Tag Archives: ghaggar

Searching the elusive River Saraswati !!!!!

We have been taught in our school about Indus Valley civilization and how it was replaced by arrival of the people from west which have been called Aryans. That the Indus Valley civilization was spread between Indus  and Yamuna rivers. Excavation at many locations established many huge settlements like Harrapa in Pakistan side Punjab and Mohenjodaro in Sind district. But it is not the end. So many new sites have been established belonging to this civilization throughout North India beginning from plains of Punjab and Haryana to as far south as Dholavira in the Kutch coastal area of Gujarat.

This civilization thus was spread into the fertile flat plains served by many rivers like five rivers of Punjab, Indus River, Yamuna river and so many of their tributaries. These are perennial rivers with the origin in the glaciers of Himalayas. They bring about huge supply of water as well as rich alluvial soil. Thus the area is suitable for agriculture.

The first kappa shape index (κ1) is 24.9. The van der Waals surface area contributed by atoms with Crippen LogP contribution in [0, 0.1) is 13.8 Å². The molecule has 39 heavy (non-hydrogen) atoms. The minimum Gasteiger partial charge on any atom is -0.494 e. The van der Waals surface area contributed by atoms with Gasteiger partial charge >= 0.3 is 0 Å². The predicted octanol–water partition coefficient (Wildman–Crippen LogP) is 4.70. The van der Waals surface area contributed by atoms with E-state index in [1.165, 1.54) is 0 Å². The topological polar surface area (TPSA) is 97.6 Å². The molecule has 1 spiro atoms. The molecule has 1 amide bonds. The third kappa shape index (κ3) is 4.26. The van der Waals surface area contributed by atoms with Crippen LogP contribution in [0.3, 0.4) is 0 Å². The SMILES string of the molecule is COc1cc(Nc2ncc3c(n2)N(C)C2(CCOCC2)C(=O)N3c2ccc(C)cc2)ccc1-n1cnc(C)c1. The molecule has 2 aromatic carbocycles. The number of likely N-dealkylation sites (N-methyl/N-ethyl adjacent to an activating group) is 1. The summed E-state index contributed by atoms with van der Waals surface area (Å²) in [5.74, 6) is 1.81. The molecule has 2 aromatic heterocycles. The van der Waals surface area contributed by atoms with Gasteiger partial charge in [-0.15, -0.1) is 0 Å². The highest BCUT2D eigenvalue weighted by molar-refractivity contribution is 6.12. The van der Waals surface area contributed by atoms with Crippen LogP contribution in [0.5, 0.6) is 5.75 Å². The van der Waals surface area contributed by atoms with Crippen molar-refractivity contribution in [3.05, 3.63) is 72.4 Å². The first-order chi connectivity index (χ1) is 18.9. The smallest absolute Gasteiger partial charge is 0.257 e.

The civilization is said to highly advanced as is evident from the town and urban planning, sanitary system, baths, water harvesting and trade with many countries in the west. But even then it is said that these people did not develop any language or whatever symbols are there still have not being interpreted.

Then it is also said that one fine day this civilization disappeared. There are many theories like inundations due to changing course of the rivers which cannot happen short time. Another very strong reason is the invasion of these areas by fair colored people from the west. These are said to be pastoral people rearing cattle and riding chariots driven by horses. These were the people who are called Aryans and since they vanquished the native dark colored people who were pushed south wards or those remained were obliged to be inferior to their conquerors.